9 November 2020
Germany increases offshore targets and leaves bidding procedures untouched
On Thursday, 5 November, the German Bundestag passed a revision of the Offshore Wind Bill (“WindSeeG”). The Bill backs higher targets for offshore wind expansion and refrains from introducing a controversial auction mechanism.
Germany is now set to significantly expand offshore wind. The parliament passed a new Bill that aims to increase Germany’s offshore wind capacity to 20 GW by 2030 and further to 40 GW by 2040. To deliver on the promise of this fast development of new offshore wind capacities, the Government will increase staffing of permitting authorities.
Aside from the expansion targets, the government also reached an agreement on the design of new offshore wind auctions in Germany. In a first draft of the bill, the Ministry of Economics and Energy had proposed to introduce a new bidding mechanism called the ‘second bidding component’. In case multiple developers would bid for zero subsidies to develop new wind farms, the draft had planned to introduce a second bidding round in which developers would have been asked to pay for the right to develop offshore wind.
This ‘negative bidding’ would have increased the investment risks for offshore wind development. Offshore wind is capital intensive and requires high upfront investments. The financing costs represent a large share of the total costs for new offshore wind projects and slight changes in interest rates can significantly impact these costs. WindEurope had shown that auctions with ‘negative bidding’ increase the costs of new offshore wind by up to 30% compared to other auction mechanisms.
Together with leading companies and the German wind energy associations, WindEurope has been vocal in promoting the Contract-for-Difference (CfD) model as the preferred revenue stabilisation mechanism for wind energy development. Aside from already being used in other European countries as financial frameworks for offshore wind projects, it is a substantially more cost-efficient model.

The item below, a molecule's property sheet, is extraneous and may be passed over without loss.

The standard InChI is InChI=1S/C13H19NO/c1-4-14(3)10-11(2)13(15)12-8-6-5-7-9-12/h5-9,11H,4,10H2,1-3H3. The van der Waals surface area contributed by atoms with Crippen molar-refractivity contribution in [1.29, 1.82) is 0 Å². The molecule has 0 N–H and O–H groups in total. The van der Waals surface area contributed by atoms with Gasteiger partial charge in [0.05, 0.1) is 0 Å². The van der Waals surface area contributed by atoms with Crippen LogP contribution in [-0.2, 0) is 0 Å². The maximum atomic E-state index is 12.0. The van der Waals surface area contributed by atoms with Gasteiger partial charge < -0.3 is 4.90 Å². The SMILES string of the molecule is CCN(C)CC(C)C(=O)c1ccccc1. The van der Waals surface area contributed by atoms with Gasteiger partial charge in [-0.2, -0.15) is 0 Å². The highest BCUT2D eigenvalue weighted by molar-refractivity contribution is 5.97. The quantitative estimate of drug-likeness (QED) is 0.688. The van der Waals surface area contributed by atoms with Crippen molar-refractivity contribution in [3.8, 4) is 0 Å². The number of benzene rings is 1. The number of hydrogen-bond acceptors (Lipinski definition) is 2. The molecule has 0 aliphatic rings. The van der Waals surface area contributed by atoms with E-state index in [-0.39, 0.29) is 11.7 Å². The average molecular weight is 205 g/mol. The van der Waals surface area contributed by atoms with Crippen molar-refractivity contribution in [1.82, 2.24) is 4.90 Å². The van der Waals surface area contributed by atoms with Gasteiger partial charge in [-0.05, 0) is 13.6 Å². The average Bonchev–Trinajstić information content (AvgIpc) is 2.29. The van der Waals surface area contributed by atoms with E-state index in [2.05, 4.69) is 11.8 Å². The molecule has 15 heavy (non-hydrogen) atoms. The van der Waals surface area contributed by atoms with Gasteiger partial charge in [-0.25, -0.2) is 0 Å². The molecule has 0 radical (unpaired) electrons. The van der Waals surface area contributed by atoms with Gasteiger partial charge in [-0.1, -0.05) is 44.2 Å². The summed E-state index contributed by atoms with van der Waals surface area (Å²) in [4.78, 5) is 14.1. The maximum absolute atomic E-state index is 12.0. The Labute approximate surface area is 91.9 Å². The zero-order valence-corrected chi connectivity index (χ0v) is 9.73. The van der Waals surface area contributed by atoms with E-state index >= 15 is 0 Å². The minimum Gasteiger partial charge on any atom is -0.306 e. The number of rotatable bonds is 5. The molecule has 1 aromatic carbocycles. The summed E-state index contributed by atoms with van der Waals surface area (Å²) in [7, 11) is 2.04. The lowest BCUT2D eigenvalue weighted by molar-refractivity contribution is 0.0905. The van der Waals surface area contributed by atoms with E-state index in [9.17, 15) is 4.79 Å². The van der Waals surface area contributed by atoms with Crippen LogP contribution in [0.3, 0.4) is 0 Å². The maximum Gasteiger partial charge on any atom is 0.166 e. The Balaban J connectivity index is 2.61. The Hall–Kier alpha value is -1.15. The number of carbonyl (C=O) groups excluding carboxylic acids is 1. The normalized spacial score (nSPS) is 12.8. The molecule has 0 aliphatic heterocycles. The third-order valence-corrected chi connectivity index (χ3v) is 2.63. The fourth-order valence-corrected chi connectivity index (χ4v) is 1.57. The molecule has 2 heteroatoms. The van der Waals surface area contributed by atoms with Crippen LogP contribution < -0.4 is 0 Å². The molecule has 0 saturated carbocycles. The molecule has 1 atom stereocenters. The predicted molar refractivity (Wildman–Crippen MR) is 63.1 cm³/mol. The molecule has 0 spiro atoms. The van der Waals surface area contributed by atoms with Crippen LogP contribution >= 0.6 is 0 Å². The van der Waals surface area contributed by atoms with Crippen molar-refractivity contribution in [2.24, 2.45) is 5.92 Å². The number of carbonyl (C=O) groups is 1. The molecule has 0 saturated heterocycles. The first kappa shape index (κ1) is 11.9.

Under the new Offshore Wind Bill, the German Government agreed not to include negative bidding, which is excellent news. Instead the new bill leaves the auction system unchanged for two years. The governing coalition agreed to then re-evaluate the situation.
“Germany was about to make a big mistake. They wanted to allow ‘negative bidding’ in offshore wind auctions. It’s good that Germany has put the idea on hold. They should now bury it. And instead go for Contracts for Difference to finance offshore wind. They’re cheap for Governments: Governments pay out and get paid back. And they are cheap for society because they reduce the costs of new offshore wind. They’d allow Germany to reach its renewable energy targets. And it’s the model other countries are using.”, says Giles Dickson, WindEurope CEO.